This effect is basically also utilized during hardening. Generally speaking, the harder a material, the more defects it contains and the more difficult it is for the lattice planes to move in relation to each other. Two typical lattice defects that occur in this context are foreign atoms and dislocations. If the lattice contains a foreign atom, it stretches, as can be seen in the picture, and the sliding movement becomes more difficult. The same applies to dislocations. These also hinder the sliding of the lattice planes.

This effect is utilized when hardening steel. By heating the steel, more carbon atoms can arrange themselves in the lattice. If the steel is then suddenly quenched, the lattice changes from a face-centered cubic lattice back to a body-centered cubic lattice. However, the carbon no longer has time to come out, remains forcibly dissolved and tenses the lattice.

Micro and macro hardness - why do they have to be differentiated?

When considering surface conditions, and particularly in the context of mechanical surface processing, a distinction must be made between micro hardness and macro hardness. The difference basically lies in the test force applied and the size of the test specimen:

Macro hardness = large test force with large test specimen

Micro hardness = small test force with small test specimen

With a macro hardness measurement, which is the usual measurement for material characterization, entire material areas can be evaluated. Due to the large area examined, effects are averaged out and an overall impression of the hardness is created.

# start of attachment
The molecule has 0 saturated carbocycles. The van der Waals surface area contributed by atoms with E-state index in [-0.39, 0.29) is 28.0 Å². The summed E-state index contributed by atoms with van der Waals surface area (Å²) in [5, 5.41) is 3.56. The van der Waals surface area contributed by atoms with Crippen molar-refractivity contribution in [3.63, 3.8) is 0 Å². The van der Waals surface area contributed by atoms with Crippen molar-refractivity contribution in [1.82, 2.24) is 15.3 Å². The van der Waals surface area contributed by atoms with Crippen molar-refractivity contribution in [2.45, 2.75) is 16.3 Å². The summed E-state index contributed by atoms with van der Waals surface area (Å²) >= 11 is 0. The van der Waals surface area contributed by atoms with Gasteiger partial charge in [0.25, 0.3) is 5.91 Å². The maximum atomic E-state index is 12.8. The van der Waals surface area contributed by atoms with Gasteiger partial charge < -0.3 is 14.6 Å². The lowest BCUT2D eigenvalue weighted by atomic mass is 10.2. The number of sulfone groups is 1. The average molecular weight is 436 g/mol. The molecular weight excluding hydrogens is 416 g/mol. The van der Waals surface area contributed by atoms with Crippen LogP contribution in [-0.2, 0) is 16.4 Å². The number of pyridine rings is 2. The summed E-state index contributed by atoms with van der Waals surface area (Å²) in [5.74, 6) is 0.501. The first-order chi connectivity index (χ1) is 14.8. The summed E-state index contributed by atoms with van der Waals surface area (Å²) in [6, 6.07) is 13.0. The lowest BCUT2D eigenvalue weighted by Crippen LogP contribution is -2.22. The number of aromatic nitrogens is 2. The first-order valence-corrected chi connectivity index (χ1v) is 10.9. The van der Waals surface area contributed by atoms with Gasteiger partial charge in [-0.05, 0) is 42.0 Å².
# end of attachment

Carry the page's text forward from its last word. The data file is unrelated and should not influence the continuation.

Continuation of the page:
With microhardness, detailed areas can be examined. Depending on the test method, differences in hardness can be distinguished in individual grains of a material. This differentiation is important for analyzing the surface. The influence of surface treatment is often investigated. As a rule, a macro hardness measurement is used for this purpose, so that measurements are basically taken through the hardened layer. The result is then that the hardness is not increased. This leads to the false conclusion that mechanical surface treatment does not lead to an increase in hardness.

If, on the other hand, measurements are taken using a microhardness measurement method, e.g. according to Vickers with HV0.01, different hardness values can even be identified in the edge zone. So-called hardness depth curves can be created, which provide a detailed picture of the hardness curve in the edge zone. If this method is used, an increase in hardness due to mechanical surface treatment, such as deep rolling, can be identified in almost all cases.

Deep rolling increases hardness in the edge zone

During deep rolling, a roller is pressed onto the surface with a defined force. Very high stresses arise in the contact zone and the material is plastically deformed locally. If the roller now moves over the component with a feed movement, the deformations remain in the edge zone. This results in high residual compressive stresses and strain hardening of the microstructure. During rolling, the dislocation density is significantly increased, which then also increases the hardness on the surface and in the edge zone. For this reason, deep rolling can be used as a targeted way of increasing the wear resistance of a surface.